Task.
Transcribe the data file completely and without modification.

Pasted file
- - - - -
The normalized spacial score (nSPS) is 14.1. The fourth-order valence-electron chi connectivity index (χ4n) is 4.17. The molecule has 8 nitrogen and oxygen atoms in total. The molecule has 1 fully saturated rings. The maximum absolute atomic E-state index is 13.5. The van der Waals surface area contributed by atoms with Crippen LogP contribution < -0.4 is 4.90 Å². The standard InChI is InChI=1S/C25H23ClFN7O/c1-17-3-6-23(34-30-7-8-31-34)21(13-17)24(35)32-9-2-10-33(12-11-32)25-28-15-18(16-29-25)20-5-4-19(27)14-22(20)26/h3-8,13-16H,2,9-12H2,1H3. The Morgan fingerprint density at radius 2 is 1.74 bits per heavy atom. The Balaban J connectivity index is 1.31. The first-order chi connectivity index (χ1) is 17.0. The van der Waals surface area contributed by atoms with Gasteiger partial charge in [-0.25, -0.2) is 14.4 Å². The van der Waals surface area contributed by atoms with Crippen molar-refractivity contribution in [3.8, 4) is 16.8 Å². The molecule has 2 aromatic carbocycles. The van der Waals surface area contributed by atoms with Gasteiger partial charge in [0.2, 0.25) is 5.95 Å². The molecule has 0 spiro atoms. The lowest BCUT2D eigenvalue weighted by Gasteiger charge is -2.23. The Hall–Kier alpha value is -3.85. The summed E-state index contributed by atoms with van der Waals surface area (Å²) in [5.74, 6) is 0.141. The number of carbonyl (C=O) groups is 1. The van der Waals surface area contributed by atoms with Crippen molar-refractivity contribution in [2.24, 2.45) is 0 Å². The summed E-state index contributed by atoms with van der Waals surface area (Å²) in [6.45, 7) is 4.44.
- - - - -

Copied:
The normalized spacial score (nSPS) is 14.1. The fourth-order valence-electron chi connectivity index (χ4n) is 4.17. The molecule has 8 nitrogen and oxygen atoms in total. The molecule has 1 fully saturated rings. The maximum absolute atomic E-state index is 13.5. The van der Waals surface area contributed by atoms with Crippen LogP contribution < -0.4 is 4.90 Å². The standard InChI is InChI=1S/C25H23ClFN7O/c1-17-3-6-23(34-30-7-8-31-34)21(13-17)24(35)32-9-2-10-33(12-11-32)25-28-15-18(16-29-25)20-5-4-19(27)14-22(20)26/h3-8,13-16H,2,9-12H2,1H3. The Morgan fingerprint density at radius 2 is 1.74 bits per heavy atom. The Balaban J connectivity index is 1.31. The first-order chi connectivity index (χ1) is 17.0. The van der Waals surface area contributed by atoms with Gasteiger partial charge in [-0.25, -0.2) is 14.4 Å². The van der Waals surface area contributed by atoms with Crippen molar-refractivity contribution in [3.8, 4) is 16.8 Å². The molecule has 2 aromatic carbocycles. The van der Waals surface area contributed by atoms with Gasteiger partial charge in [0.2, 0.25) is 5.95 Å². The molecule has 0 spiro atoms. The lowest BCUT2D eigenvalue weighted by Gasteiger charge is -2.23. The Hall–Kier alpha value is -3.85. The summed E-state index contributed by atoms with van der Waals surface area (Å²) in [5.74, 6) is 0.141. The number of carbonyl (C=O) groups is 1. The van der Waals surface area contributed by atoms with Crippen molar-refractivity contribution in [2.24, 2.45) is 0 Å². The summed E-state index contributed by atoms with van der Waals surface area (Å²) in [6.45, 7) is 4.44.